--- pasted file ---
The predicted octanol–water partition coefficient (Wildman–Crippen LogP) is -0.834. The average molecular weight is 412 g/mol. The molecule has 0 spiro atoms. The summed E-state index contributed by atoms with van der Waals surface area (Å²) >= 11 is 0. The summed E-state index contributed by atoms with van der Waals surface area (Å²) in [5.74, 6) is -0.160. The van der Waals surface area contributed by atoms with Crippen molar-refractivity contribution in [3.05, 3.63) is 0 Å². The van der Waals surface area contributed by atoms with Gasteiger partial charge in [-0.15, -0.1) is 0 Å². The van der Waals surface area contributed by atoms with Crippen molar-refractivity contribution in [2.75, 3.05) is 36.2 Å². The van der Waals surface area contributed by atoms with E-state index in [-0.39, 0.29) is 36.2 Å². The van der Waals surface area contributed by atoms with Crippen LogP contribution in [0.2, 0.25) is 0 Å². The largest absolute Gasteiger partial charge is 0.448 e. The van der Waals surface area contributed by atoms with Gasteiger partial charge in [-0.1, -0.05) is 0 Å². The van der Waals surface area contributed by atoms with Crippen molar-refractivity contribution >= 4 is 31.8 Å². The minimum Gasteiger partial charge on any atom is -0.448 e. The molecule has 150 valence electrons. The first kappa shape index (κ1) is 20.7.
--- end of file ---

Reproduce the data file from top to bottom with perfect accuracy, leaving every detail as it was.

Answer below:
The predicted octanol–water partition coefficient (Wildman–Crippen LogP) is -0.834. The average molecular weight is 412 g/mol. The molecule has 0 spiro atoms. The summed E-state index contributed by atoms with van der Waals surface area (Å²) >= 11 is 0. The summed E-state index contributed by atoms with van der Waals surface area (Å²) in [5.74, 6) is -0.160. The van der Waals surface area contributed by atoms with Crippen molar-refractivity contribution in [3.05, 3.63) is 0 Å². The van der Waals surface area contributed by atoms with Gasteiger partial charge in [-0.15, -0.1) is 0 Å². The van der Waals surface area contributed by atoms with Crippen molar-refractivity contribution in [2.75, 3.05) is 36.2 Å². The van der Waals surface area contributed by atoms with E-state index in [-0.39, 0.29) is 36.2 Å². The van der Waals surface area contributed by atoms with Crippen LogP contribution in [0.2, 0.25) is 0 Å². The largest absolute Gasteiger partial charge is 0.448 e. The van der Waals surface area contributed by atoms with Gasteiger partial charge in [-0.1, -0.05) is 0 Å². The van der Waals surface area contributed by atoms with Crippen molar-refractivity contribution >= 4 is 31.8 Å². The minimum Gasteiger partial charge on any atom is -0.448 e. The molecule has 150 valence electrons. The first kappa shape index (κ1) is 20.7.